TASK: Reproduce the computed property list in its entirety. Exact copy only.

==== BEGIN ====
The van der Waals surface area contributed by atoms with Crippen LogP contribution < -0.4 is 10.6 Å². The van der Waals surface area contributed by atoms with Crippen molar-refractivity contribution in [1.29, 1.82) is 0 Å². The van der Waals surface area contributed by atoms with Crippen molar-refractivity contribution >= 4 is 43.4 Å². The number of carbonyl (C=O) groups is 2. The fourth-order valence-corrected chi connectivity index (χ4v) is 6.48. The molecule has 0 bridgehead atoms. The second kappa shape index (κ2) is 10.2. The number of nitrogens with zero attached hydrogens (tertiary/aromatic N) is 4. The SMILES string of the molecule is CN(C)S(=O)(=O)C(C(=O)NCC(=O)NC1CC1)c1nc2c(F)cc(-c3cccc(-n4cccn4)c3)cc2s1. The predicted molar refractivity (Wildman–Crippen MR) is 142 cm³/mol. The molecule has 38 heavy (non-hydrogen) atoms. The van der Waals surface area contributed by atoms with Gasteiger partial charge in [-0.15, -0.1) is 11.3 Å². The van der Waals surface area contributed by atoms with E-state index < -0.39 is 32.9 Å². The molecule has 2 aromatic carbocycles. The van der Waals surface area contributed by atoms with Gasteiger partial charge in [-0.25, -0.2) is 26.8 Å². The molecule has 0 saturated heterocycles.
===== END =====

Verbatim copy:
The van der Waals surface area contributed by atoms with Crippen LogP contribution < -0.4 is 10.6 Å². The van der Waals surface area contributed by atoms with Crippen molar-refractivity contribution in [1.29, 1.82) is 0 Å². The van der Waals surface area contributed by atoms with Crippen molar-refractivity contribution >= 4 is 43.4 Å². The number of carbonyl (C=O) groups is 2. The fourth-order valence-corrected chi connectivity index (χ4v) is 6.48. The molecule has 0 bridgehead atoms. The second kappa shape index (κ2) is 10.2. The number of nitrogens with zero attached hydrogens (tertiary/aromatic N) is 4. The SMILES string of the molecule is CN(C)S(=O)(=O)C(C(=O)NCC(=O)NC1CC1)c1nc2c(F)cc(-c3cccc(-n4cccn4)c3)cc2s1. The predicted molar refractivity (Wildman–Crippen MR) is 142 cm³/mol. The molecule has 38 heavy (non-hydrogen) atoms. The van der Waals surface area contributed by atoms with Gasteiger partial charge in [-0.15, -0.1) is 11.3 Å². The van der Waals surface area contributed by atoms with E-state index < -0.39 is 32.9 Å². The molecule has 2 aromatic carbocycles. The van der Waals surface area contributed by atoms with Gasteiger partial charge in [-0.25, -0.2) is 26.8 Å². The molecule has 0 saturated heterocycles.